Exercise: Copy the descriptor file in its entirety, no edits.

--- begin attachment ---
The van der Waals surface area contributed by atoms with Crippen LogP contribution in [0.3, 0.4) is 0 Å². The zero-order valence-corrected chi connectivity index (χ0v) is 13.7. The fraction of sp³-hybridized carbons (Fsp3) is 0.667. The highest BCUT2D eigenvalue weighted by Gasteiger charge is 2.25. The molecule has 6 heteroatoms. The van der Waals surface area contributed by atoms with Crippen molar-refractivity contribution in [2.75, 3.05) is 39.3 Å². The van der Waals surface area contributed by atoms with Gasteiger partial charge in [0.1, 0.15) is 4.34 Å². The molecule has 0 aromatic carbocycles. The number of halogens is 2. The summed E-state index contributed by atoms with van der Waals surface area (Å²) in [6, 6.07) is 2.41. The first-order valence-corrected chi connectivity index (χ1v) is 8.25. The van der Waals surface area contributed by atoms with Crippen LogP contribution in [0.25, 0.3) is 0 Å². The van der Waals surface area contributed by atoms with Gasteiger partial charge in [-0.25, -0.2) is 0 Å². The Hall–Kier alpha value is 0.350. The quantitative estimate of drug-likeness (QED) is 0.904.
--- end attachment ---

The van der Waals surface area contributed by atoms with Crippen LogP contribution in [0.3, 0.4) is 0 Å². The zero-order valence-corrected chi connectivity index (χ0v) is 13.7. The fraction of sp³-hybridized carbons (Fsp3) is 0.667. The highest BCUT2D eigenvalue weighted by Gasteiger charge is 2.25. The molecule has 6 heteroatoms. The van der Waals surface area contributed by atoms with Crippen molar-refractivity contribution in [2.75, 3.05) is 39.3 Å². The van der Waals surface area contributed by atoms with Gasteiger partial charge in [0.1, 0.15) is 4.34 Å². The molecule has 0 aromatic carbocycles. The number of halogens is 2. The summed E-state index contributed by atoms with van der Waals surface area (Å²) in [6, 6.07) is 2.41. The first-order valence-corrected chi connectivity index (χ1v) is 8.25. The van der Waals surface area contributed by atoms with Crippen LogP contribution in [0.25, 0.3) is 0 Å². The van der Waals surface area contributed by atoms with Gasteiger partial charge in [-0.25, -0.2) is 0 Å². The Hall–Kier alpha value is 0.350. The quantitative estimate of drug-likeness (QED) is 0.904.